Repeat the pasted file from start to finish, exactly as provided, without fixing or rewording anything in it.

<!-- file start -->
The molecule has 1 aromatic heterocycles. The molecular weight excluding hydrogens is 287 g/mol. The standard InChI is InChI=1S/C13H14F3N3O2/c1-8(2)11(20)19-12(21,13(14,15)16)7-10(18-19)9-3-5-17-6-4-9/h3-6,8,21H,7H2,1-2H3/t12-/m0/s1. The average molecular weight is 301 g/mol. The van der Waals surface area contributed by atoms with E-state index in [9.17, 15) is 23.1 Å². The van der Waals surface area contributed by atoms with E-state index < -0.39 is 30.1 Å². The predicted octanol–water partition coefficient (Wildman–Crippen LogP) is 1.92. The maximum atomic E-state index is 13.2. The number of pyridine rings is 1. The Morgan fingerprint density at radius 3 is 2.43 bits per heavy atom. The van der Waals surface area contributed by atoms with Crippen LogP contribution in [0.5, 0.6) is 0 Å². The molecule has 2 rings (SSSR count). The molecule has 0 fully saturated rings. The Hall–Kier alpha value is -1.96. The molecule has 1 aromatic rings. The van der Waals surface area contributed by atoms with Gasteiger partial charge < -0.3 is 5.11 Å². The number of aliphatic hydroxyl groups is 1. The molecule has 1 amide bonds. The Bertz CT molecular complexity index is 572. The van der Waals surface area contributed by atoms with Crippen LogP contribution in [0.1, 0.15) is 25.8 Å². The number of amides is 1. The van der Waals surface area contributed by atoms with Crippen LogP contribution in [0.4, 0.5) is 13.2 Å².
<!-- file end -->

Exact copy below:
The molecule has 1 aromatic heterocycles. The molecular weight excluding hydrogens is 287 g/mol. The standard InChI is InChI=1S/C13H14F3N3O2/c1-8(2)11(20)19-12(21,13(14,15)16)7-10(18-19)9-3-5-17-6-4-9/h3-6,8,21H,7H2,1-2H3/t12-/m0/s1. The average molecular weight is 301 g/mol. The van der Waals surface area contributed by atoms with E-state index in [9.17, 15) is 23.1 Å². The van der Waals surface area contributed by atoms with E-state index < -0.39 is 30.1 Å². The predicted octanol–water partition coefficient (Wildman–Crippen LogP) is 1.92. The maximum atomic E-state index is 13.2. The number of pyridine rings is 1. The Morgan fingerprint density at radius 3 is 2.43 bits per heavy atom. The van der Waals surface area contributed by atoms with Crippen LogP contribution in [0.5, 0.6) is 0 Å². The molecule has 2 rings (SSSR count). The molecule has 0 fully saturated rings. The Hall–Kier alpha value is -1.96. The molecule has 1 aromatic rings. The van der Waals surface area contributed by atoms with Gasteiger partial charge < -0.3 is 5.11 Å². The number of aliphatic hydroxyl groups is 1. The molecule has 1 amide bonds. The Bertz CT molecular complexity index is 572. The van der Waals surface area contributed by atoms with Crippen LogP contribution in [0.1, 0.15) is 25.8 Å². The number of amides is 1. The van der Waals surface area contributed by atoms with Crippen LogP contribution in [0.4, 0.5) is 13.2 Å².